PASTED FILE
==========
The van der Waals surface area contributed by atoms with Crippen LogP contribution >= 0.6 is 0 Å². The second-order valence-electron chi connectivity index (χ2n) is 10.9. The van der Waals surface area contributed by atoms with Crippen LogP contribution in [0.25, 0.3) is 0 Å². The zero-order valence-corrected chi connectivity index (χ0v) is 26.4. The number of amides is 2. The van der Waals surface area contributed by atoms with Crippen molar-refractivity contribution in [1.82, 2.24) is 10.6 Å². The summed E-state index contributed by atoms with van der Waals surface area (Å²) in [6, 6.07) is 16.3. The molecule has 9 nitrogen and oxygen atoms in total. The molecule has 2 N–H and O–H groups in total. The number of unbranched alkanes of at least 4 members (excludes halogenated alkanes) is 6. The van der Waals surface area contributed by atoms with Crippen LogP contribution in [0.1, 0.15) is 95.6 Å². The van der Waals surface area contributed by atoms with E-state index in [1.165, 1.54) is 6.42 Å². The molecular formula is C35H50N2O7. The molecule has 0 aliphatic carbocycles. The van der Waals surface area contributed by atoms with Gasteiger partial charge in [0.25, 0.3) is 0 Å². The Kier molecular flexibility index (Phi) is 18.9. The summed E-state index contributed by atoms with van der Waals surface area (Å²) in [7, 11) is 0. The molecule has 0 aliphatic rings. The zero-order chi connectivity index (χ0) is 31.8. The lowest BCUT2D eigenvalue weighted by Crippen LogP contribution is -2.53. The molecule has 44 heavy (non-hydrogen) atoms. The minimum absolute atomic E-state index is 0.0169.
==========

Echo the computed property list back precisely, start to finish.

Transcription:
The van der Waals surface area contributed by atoms with Crippen LogP contribution >= 0.6 is 0 Å². The second-order valence-electron chi connectivity index (χ2n) is 10.9. The van der Waals surface area contributed by atoms with Crippen LogP contribution in [0.25, 0.3) is 0 Å². The zero-order valence-corrected chi connectivity index (χ0v) is 26.4. The number of amides is 2. The van der Waals surface area contributed by atoms with Crippen molar-refractivity contribution in [1.82, 2.24) is 10.6 Å². The summed E-state index contributed by atoms with van der Waals surface area (Å²) in [6, 6.07) is 16.3. The molecule has 9 nitrogen and oxygen atoms in total. The molecule has 2 N–H and O–H groups in total. The number of unbranched alkanes of at least 4 members (excludes halogenated alkanes) is 6. The van der Waals surface area contributed by atoms with Crippen LogP contribution in [0.1, 0.15) is 95.6 Å². The van der Waals surface area contributed by atoms with E-state index in [1.165, 1.54) is 6.42 Å². The molecular formula is C35H50N2O7. The molecule has 0 aliphatic carbocycles. The van der Waals surface area contributed by atoms with Gasteiger partial charge in [0.25, 0.3) is 0 Å². The Kier molecular flexibility index (Phi) is 18.9. The summed E-state index contributed by atoms with van der Waals surface area (Å²) in [7, 11) is 0. The molecule has 0 aliphatic rings. The zero-order chi connectivity index (χ0) is 31.8. The lowest BCUT2D eigenvalue weighted by Crippen LogP contribution is -2.53. The molecule has 44 heavy (non-hydrogen) atoms. The minimum absolute atomic E-state index is 0.0169.